I sat with my mother in-law a couple of days ago, sipping our cuppas and chatting. She’s currently grieving the loss of her mother, Peggy and my heart hurts for her. We are all grieving. We all grieve differently and what is normal to one, is completely alien to another. Death can either bond a family together or rip it apart. You hear it time and time again, and it’s true.
Rip or fold.
Throw or hold.
Peggy lived a long life of ninety one years. She married only once, bore seven children and saw dozens of grand children, great-grandchildren and great, great-grandchildren join the world. The last third of her ninety plus years was on her own after the loss of her husband, Stan aka Grampy. Over the years I chatted often with my Granny In-law about her earlier years, and in all those conversations she would never really talk about him. She would skip around my question, or change the subject with something else close to the topic. Painting or orchids. She still grieved for him. You could see it in her eyes. In her heart, her broken heart. Peggy lived on though. She grabbed that ‘wheel of life’ and kept on keeping on.
She often told me the story of her immigration. A journey from England to Australia when her eldest children were little. Peggy and her four children came over by ship, a long and arduous trek to a land they had never seen. Grampy had applied for a job in the RAAF earlier and was accepted. Leaving almost immediately he traveled with a mate to Laverton, Australia and set up what was basically four walls in the middle of a paddock, as a home. No running water, no power.
Times were hard then. Very little money meant feeding kids with barely anything in the cupboard, and clothing them with what ever you could use to sew an item together. Peggy was skilled with a needle, wooden spoon and paint brush. Both Peggy and Stan made it work, they had nothing to lose and everything to gain, including another three children.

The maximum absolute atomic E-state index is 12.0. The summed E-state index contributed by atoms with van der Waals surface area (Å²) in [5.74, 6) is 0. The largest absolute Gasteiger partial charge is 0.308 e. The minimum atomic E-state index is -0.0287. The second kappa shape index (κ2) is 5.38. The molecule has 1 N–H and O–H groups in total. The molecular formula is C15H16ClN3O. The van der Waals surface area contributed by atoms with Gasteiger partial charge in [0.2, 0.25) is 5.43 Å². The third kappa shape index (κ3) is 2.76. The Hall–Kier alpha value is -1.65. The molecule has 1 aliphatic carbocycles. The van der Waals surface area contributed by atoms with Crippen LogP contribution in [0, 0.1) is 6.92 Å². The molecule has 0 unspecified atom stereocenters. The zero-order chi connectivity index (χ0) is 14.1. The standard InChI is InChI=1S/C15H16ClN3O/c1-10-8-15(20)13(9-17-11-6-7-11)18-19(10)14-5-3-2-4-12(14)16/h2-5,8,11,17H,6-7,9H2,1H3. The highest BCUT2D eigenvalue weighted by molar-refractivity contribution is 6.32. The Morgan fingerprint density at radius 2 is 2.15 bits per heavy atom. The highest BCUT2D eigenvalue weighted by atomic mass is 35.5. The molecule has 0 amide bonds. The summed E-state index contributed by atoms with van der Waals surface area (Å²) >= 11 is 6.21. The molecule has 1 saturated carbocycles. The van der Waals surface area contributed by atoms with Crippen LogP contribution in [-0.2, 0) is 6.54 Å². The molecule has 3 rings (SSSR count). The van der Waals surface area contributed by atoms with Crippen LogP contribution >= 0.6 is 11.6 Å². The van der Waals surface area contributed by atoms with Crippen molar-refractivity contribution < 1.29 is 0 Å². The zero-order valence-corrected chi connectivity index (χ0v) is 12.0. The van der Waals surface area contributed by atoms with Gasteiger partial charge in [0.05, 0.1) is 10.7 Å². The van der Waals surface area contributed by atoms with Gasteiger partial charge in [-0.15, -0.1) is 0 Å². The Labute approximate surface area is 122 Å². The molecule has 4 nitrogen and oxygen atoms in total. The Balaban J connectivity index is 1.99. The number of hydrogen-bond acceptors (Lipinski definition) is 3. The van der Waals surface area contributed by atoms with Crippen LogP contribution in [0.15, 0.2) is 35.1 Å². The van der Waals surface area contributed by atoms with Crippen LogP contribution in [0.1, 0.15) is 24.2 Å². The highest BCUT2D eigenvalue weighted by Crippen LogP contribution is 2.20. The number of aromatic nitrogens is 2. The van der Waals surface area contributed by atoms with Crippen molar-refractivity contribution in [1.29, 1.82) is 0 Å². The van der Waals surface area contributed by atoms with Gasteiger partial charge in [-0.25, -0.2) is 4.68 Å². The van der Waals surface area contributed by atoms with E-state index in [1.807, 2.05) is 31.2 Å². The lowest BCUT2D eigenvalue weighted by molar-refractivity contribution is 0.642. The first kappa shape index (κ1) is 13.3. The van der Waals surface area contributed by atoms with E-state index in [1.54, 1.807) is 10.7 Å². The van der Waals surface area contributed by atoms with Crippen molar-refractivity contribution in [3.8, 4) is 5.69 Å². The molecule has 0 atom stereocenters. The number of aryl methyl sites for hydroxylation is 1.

Yesterday we said farewell to Peggy as she reunited with her one true love, Stan, up in the stars. I sat in the chapel, sinking into a familiar place. Grief. I know grief, we’re not friends, but I know him. Grief can announce himself to you; you know he’s coming, and then he can surprise you by just appearing. Once again he was sitting beside me. I was waiting for him. My tiny gasp when I lost my breath was his tell as my throat closed.
Looking around me through welling eyes I was surrounded by many I didn’t know, many I did, all sharing one element; Peggy. Grown men sobbing as pictures flicked over on the screens, unraveling her story. A love story of Peggy in Stan’s arms. An active life full of swimming at beaches and pools, children and travel; crafts, orchids and paintings; birthdays and family BBQ’s at Christmas. I watched her daughters and sons comfort each other in their sadness, doing what is natural. I know their pain first hand, the loss of a parent is profound, regardless of their age. I grieve for them, in their loss and in their darkness and pain and i am sorry anybody has to ever feel this way.
Families don’t always hold it together. People change, needs change, others move on, and some stay behind. It’s a constant mix and roll of lives, situations and opportunities. Death can be a catalyst for tiny fractures to become gaping holes and then there are times when that same death ties people together, uniting, reuniting and forming a common bond. No death is ever the same.
So as I sit here thinking of yesterday, and of all the family and friends that bid farewell to Peggy yesterday in that chapel, I have one hope for them all. May they all comfort each other today, and tomorrow, and 10 years from now. May they be there for their kin, whether they’re heading East or heading West, remember who Peggy was and how she loved. Honor her and her love of family.
You shall be missed dearly Granny but you won’t be forgotten. Every time I look upon your painting ‘Lilacs’ or my bridal bouquet that you painted for me; or when I cut fresh roses from the front yard for a vase and smell their heavy perfumes; and every time I cut back an orchid and watch them re-flower; or fumble across a picture of you in the boys photo albums. You will be remembered and loved, and never forgotten, of that you can be sure. Rest well.
I choose fold and hold.
Make sure you turn the teapot twice clockwise and once anticlockwise!